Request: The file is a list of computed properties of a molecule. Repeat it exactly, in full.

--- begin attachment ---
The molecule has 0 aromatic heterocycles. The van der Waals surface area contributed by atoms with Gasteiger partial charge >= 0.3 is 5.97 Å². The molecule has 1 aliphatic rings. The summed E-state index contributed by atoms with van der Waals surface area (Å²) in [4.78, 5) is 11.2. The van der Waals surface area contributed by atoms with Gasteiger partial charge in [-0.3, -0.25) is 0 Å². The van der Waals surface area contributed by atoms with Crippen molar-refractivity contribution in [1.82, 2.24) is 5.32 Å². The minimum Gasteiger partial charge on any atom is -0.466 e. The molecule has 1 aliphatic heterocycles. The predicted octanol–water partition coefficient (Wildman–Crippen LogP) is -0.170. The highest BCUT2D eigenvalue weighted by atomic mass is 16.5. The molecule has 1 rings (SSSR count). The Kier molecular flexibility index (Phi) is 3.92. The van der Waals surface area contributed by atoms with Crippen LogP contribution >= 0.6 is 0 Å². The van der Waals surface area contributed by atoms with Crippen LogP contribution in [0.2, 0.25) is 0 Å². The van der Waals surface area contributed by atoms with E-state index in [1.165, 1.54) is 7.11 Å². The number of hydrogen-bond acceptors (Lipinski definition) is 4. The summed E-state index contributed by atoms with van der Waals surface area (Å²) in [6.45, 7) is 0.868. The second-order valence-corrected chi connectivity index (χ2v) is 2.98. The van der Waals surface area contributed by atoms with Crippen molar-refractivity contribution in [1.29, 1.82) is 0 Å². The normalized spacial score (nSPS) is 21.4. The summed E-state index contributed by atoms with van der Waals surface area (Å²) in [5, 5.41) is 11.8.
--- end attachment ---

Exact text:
The molecule has 0 aromatic heterocycles. The van der Waals surface area contributed by atoms with Gasteiger partial charge >= 0.3 is 5.97 Å². The molecule has 1 aliphatic rings. The summed E-state index contributed by atoms with van der Waals surface area (Å²) in [4.78, 5) is 11.2. The van der Waals surface area contributed by atoms with Gasteiger partial charge in [-0.3, -0.25) is 0 Å². The van der Waals surface area contributed by atoms with Crippen molar-refractivity contribution in [1.82, 2.24) is 5.32 Å². The minimum Gasteiger partial charge on any atom is -0.466 e. The molecule has 1 aliphatic heterocycles. The predicted octanol–water partition coefficient (Wildman–Crippen LogP) is -0.170. The highest BCUT2D eigenvalue weighted by atomic mass is 16.5. The molecule has 1 rings (SSSR count). The Kier molecular flexibility index (Phi) is 3.92. The van der Waals surface area contributed by atoms with Crippen LogP contribution >= 0.6 is 0 Å². The van der Waals surface area contributed by atoms with Crippen LogP contribution in [0.2, 0.25) is 0 Å². The van der Waals surface area contributed by atoms with E-state index in [1.165, 1.54) is 7.11 Å². The number of hydrogen-bond acceptors (Lipinski definition) is 4. The summed E-state index contributed by atoms with van der Waals surface area (Å²) in [6.45, 7) is 0.868. The second-order valence-corrected chi connectivity index (χ2v) is 2.98. The van der Waals surface area contributed by atoms with Crippen molar-refractivity contribution in [1.29, 1.82) is 0 Å². The normalized spacial score (nSPS) is 21.4. The summed E-state index contributed by atoms with van der Waals surface area (Å²) in [5, 5.41) is 11.8.